Conference Coverage

Retinal Changes May Reflect Brain Changes in Preclinical Alzheimer’s Disease

Retinal nerve fiber layer volume loss may occur in patients with brain amyloid plaques, which suggests that retinal scans could become a noninvasive and inexpensive way to identify people at risk of Alzheimer’s disease.


BOSTON—Changes in the retina seem to mirror changes that begin to reshape the brain in preclinical Alzheimer’s disease.

Manifested as a reduction in volume in the retinal nerve fiber layer, these changes appear to track the aggregation of beta-amyloid brain plaques well before cognitive problems arise. The changes can be measured with equipment present already in many optometry offices, Peter J. Snyder, PhD, said at the Clinical Trials in Alzheimer’s Disease conference.

Peter J. Snyder, PhD

The findings suggest that retinal scans might eventually be an easy, noninvasive, and inexpensive way to identify people who may be at elevated risk for Alzheimer’s disease, Dr. Snyder said.

“If we are lucky enough to live past age 45, then it is a given that we are all going to develop some presbyopia,” he said. “So, we all have to go to the optometrist sometime, and that may become a point of entry for broad screening and to track changes over time, to keep an eye on at-risk patients, and to refer those with retinal changes that fit the preclinical Alzheimer’s disease profile to specialty care for more comprehensive diagnostic evaluations.”

A Potential Window to the Brain

The retina begins to form in the third week of embryologic life, arising from the neural tube cells that also form the brain and spinal cord. It makes sense, then, that early neuronal changes in Alzheimer’s disease could occur in the retina as well, said Dr. Snyder, Professor of Neurology and Surgery (Ophthalmology) at Rhode Island Hospital and Brown University in Providence.

“The retina is really a protrusion of the brain, and it is part and parcel of the CNS,” Dr. Snyder said. “In terms of the neuronal structure, the retina develops in layers with specific cell types that are neurochemically and physiologically the same as the nervous tissue in the brain. That is why it is, potentially, literally a window that could let us see what is happening in the brain in early Alzheimer’s disease.”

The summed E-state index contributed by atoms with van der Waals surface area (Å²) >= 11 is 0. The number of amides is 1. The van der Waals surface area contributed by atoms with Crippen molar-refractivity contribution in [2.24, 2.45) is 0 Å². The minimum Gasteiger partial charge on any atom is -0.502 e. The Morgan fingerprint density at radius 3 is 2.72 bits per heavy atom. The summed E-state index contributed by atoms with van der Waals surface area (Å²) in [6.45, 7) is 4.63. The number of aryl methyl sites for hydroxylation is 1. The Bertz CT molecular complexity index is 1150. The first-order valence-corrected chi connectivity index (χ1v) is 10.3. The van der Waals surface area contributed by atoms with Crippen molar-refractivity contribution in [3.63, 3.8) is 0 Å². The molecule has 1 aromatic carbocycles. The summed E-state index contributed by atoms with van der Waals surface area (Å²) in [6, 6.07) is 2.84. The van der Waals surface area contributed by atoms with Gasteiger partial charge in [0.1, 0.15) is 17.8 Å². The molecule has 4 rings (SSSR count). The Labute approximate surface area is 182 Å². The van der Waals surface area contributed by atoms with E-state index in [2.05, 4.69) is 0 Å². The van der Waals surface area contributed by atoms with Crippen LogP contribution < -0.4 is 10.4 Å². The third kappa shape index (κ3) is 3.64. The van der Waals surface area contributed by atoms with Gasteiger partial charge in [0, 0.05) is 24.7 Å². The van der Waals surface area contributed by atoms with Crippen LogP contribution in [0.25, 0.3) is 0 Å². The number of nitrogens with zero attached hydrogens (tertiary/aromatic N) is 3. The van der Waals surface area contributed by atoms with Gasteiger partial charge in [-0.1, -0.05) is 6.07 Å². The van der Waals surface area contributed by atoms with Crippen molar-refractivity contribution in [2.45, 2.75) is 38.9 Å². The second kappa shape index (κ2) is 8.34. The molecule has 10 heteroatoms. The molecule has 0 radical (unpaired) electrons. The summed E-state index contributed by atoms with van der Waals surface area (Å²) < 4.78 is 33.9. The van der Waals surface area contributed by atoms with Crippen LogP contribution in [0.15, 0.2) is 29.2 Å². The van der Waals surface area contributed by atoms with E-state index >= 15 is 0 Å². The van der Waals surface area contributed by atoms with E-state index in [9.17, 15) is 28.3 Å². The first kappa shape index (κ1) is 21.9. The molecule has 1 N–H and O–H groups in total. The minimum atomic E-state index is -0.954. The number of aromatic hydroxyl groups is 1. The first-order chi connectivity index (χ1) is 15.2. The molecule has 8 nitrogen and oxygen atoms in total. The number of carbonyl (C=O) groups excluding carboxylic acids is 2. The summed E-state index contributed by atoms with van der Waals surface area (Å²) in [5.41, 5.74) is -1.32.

Prior studies have examined the retina as a predictive marker for Alzheimer’s disease. At the 2016 Alzheimer’s Association International Conference, Fang Sarah Ko, MD, an ophthalmologist in Tallahassee, Florida, presented three-year data associating retinal nerve fiber layer thinning to cognitive decline in the UK Biobank, an ongoing prospective health outcomes study.

Other researchers have explored amyloid in the lens and retina as a possible early Alzheimer’s identification tool. But Dr. Snyder’s study is the first to demonstrate a longitudinal association between neuronal changes in the eye and amyloid burden in the brain among clinically normal subjects.

Patients Had Subjective Memory Complaints

For 27 months, he followed 56 people who had normal cognition but were beginning to experience subjective memory complaints. All subjects had at least one parent with Alzheimer’s disease. Everyone underwent an amyloid PET scan at baseline. Of the cohort, 15 had PET imaging evidence of abnormal beta-amyloid protein aggregation in the neocortex. This group was deemed to have preclinical Alzheimer’s disease, while the remainder served as a control group.

Dr. Snyder imaged each subject’s retinas at baseline and at 27 months, when everyone underwent a second amyloid PET scan. He examined the retina with spectral domain optical coherence tomography, a relatively new method of imaging the retina that typically is used to detect retinal and ocular changes associated with diabetes, macular degeneration, glaucoma, and multiple sclerosis.

Dr. Snyder examined the optic nerve head and macula at both time points and assessed volumetric changes in the peripapillary retinal nerve fiber layer, the macular retinal nerve fiber layer, the ganglion cell layer, the inner plexiform layer, the outer nuclear layer, the outer plexiform layer, and the inner nuclear layer. He also computed changes in total retinal volume.

Between-Group Differences

At baseline assessment, Dr. Snyder found a significant difference between the groups. Among the amyloid-positive subjects, the inner plexiform layer was slightly larger in volume. “This seems a bit counterintuitive, but … it suggests that there may be inflammatory processes going on in this early stage and that we are catching that inflammation.” An independent research group has replicated this finding with a larger sample of participants and plans to report its results later this year, Dr. Snyder noted.

At 27 months, the total retinal volume and the macular retinal nerve fiber layer volume were significantly lower in the preclinical Alzheimer’s disease group than in the control group. There was also a volume reduction in the peripapillary retinal nerve fiber layer, although the between-group difference was not statistically significant.

In a multivariate linear regression model that controlled for age and total amyloid burden, the mean volume change in the macular retinal nerve fiber layer accounted for about 10% of the variation in PET binding to brain amyloid by 27 months. Volume reductions in all the other layers appeared to be associated only with age, representing normal age-related changes in the eye.

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